This is the second appellate opinion holding that a protection plan program is not insurance.  In 2014 the Kentucky Court of Appeals, in Deans & Homer, Inc. v. Commonwealth Of Kentucky, 451 S.W.3d 659, also ruled that the Deans & Homer Tenant Protection Plan program was not insurance.  The California Court of Appeals is an influential court and the opinion could have impact on this issue beyond California. 


The impact of this opinion on the California self storage industry is significant.  It settles an important legal question for the state’s storage operators.   Protection Plan as described in this lawsuit is not insurance and therefore not regulated by the California Department of Insurance.  Storage operators who offer protection do not need to be licensed as insurance agents to offer this type of program.  


The court also ruled that the storage operator was not violating California law by requiring that tenants insure their stored property and that each tenant provide adequate proof that such insurance was in place.  If the tenant did not provide proof of insurance, the self storage operator could enroll the tenant in the facility’s property protection plan.  This is important to storage operators who offer insurance because it strongly suggests that forced enrollment in such programs does not violate the law, provided it is clearly disclosed in the rental agreement and other move-in documents.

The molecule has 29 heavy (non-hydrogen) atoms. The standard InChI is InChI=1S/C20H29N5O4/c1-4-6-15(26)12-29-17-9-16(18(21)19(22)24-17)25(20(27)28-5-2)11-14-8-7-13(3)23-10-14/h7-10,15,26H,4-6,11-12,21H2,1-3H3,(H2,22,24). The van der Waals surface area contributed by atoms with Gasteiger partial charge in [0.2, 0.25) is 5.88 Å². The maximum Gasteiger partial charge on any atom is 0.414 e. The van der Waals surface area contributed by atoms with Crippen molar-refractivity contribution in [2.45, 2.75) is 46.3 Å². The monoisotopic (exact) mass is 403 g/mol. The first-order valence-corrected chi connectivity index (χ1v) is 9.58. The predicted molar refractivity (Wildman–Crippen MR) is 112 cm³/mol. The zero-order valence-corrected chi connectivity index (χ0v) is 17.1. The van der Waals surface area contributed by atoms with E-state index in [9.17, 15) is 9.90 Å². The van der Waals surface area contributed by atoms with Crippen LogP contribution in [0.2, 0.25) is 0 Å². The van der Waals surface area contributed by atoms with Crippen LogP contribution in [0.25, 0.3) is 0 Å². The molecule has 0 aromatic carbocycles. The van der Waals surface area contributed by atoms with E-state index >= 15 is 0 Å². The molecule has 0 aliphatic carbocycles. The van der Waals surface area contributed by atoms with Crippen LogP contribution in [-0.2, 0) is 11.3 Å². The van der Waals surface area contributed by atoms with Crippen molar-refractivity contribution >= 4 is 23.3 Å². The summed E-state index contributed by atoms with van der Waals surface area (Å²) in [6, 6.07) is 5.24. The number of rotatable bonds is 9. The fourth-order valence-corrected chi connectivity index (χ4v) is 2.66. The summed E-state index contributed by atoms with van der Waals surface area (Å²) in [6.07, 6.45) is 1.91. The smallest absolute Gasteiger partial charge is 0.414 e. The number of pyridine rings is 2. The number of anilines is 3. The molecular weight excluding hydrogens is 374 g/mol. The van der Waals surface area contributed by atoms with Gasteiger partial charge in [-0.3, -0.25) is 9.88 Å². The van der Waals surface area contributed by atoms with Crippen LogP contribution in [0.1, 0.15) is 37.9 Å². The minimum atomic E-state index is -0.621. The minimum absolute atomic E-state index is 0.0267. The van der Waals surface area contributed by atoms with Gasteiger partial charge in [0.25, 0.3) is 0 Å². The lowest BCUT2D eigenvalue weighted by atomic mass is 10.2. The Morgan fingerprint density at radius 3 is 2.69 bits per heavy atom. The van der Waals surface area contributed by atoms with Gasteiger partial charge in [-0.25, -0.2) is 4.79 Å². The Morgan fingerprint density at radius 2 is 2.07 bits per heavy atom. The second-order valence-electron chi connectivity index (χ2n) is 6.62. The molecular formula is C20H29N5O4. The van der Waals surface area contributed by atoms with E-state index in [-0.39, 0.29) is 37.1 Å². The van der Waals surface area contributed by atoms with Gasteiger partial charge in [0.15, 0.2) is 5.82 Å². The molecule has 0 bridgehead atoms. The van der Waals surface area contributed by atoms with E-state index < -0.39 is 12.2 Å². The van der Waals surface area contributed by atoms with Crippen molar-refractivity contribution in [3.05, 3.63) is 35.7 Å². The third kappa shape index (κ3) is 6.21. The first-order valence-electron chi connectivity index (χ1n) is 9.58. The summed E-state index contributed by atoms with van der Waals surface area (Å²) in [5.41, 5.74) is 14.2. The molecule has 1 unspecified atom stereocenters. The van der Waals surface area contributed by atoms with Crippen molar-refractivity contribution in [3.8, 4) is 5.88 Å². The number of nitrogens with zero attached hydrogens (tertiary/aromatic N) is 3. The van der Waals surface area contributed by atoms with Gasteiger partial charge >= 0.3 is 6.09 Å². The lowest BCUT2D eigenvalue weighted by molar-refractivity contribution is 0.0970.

Storage operators trying to decide between a pay-with-rent insurance program and a property protection plan should understand the differences between these types of programs.   The A-1 protection plan program was a direct undertaking by the storage operator to pay for certain losses for additional monthly rent.  This is not a trivial undertaking.  If 300 tenants participate in the protection plan and each may recover up to $5,000 for a covered loss, the owner has a potential liability exposure of $1.5 million. It would be a rare event that would result in a loss of this magnitude but it could happen.  A-1 had insurance that covered losses in excess of $250,000 from a single occurrence.   It paid losses under this amount.  However, there are protection plan programs available with no deductible. What the facility owner needs to understand is that his or her obligation to pay losses under the rental agreement assumption of liability runs directly to the tenant and is not dependent on the insurance company to pay for losses. 


A pay-with-rent insurance program is very different.  It is an agreement between each tenant and the insurance company.  The storage owner has no obligation under the insurance contract and no direct liability to the tenants.   Both approaches can be a source of additional revenue for the storage operator and help ameliorate customer claims.  However, facility operators should carefully analyze the programs they are considering and determine if they are comfortable with the regulation, revenue and risks involved in each option.